Acoustic Guitar Saddle Compensation Patterns

Steel-string acoustic guitars often come with compensated saddles to adjust for different string radii and scale lengths. For more information please see the following articles: Compensating to Correct The Intonation and Why Isn’t My Acoustic Guitar Intonating Well

Below are the common saddle compensation patterns. 

B Compensated

For this type, the saddle is compensated so that there is a slot for the B string so that it sits further away from the saddle than where the other strings rest. Taylor and Gibson often use B compensated saddles.

Bone Saddle – Fits Many Taylor Guitars – B Compensation – Standard Height Angle
B Compensated Saddle for Taylor Guitars
Bone Guitar Saddle Fits Many Post-2000 Gibson Guitars 12 inch Radius Angle
B Compensated Saddle for Gibson Guitars

B Compensated with Slanted Bass

As the name suggests, this type is similar to a B compensated saddle with a slot for the B string. However, there is also a progressive slant for the wound strings to sit further away from the soundhole. Alvarez, Guild, and Yamaha often use this type of saddle.

Bone Saddle Fits Many Newer Yamaha Guitars 75.2 mm Length Angle
B Compensated Saddle for Yamaha Guitars

Fully Compensated

Also known as ‘step compensated’, a fully compensated saddle is similar to a B compensated saddle, but whereas a B compensated saddle only has one slot for a string, a fully compensated saddle has five slots – one for the treble E, one for the B, one for both the G and D, one of the A, and one for the bass E. These are often seen on Greg Bennett, Emerald, and older Seagull guitars.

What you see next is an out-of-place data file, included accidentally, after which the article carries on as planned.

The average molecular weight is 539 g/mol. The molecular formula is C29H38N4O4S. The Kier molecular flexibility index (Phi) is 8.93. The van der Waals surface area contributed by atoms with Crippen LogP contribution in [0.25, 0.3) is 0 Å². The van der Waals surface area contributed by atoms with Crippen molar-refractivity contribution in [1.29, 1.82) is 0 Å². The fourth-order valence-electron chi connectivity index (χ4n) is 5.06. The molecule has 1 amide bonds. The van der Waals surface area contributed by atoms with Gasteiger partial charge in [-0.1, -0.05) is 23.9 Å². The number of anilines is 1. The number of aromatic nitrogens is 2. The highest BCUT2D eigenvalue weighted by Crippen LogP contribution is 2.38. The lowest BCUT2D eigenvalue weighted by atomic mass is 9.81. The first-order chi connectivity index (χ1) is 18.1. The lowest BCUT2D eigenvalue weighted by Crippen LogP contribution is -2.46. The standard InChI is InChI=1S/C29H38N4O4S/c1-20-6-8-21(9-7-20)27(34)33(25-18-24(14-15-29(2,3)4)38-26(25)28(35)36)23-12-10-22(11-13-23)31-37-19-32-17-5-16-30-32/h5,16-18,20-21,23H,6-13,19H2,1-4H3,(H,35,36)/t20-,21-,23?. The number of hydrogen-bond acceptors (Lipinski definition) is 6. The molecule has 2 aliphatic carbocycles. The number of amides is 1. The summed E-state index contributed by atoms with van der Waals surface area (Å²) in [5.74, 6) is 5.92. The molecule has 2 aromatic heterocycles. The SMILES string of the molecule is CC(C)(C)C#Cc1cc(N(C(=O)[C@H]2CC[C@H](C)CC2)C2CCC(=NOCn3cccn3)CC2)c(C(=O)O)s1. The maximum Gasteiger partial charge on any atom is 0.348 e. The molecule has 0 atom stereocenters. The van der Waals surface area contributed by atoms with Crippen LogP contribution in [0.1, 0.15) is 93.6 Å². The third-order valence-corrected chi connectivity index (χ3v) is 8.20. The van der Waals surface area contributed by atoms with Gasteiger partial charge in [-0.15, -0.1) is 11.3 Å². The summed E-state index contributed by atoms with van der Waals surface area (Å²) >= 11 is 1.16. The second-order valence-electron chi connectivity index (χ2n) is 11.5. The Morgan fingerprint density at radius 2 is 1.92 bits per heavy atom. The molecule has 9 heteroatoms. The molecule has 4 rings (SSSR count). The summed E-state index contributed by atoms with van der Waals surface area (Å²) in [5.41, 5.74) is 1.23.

Bone Guitar Saddle Fully Compensated 12 inch Radius 72 mm Length Angle
Fully Compensated with 12 Inch Radius
Bone Guitar Saddle Fully Compensated 16 inch Radius 73.2 mm Length Angle
Fully Compensated Saddle with 16 Inch Radius

Wave Compensated

Wave compensated saddles have a wavelike appearance. These saddles often include compensation both for the B string and for the wound strings. These come in a variety of patterns, but are commonly seen on a number of Martin and Taylor guitar models.

Acoustic Bone Saddle Fits Many Martin Guitars Wave Compensation 11 mm Height Angle
Wave Compensated Saddle for Many Martin Guitars
Bone Saddle Fits Many Taylor Guitars Wave Compensation Angle
Wave Compensated for Many Taylor Guitars

Zig Zag Compensated

A zig zag, or lightning, compensated saddle will have one angle for the treble E and B strings, and a second angle for the wound strings. This compensation pattern is often seen on newer Seagull Guitars.

Bone Saddle  Fits Many Godin Guitars  73.1 mm Length Angle
ZigZag Compensated for Many Newer Seagull Guitars

Which Compensation Pattern is the Best?

There is no universal ‘best’ compensation pattern as there are a number of factors involved. Typically, you should use the same compensation pattern that the manufacturer used – please see our Guitar Saddle Size Chart for more information. However, there are times you might want to use a different compensation pattern, such as if you use alternate tunings. 

What Compensation Pattern Is My Saddle?

If you’re not sure which type you have, please contact us and we can provide more information.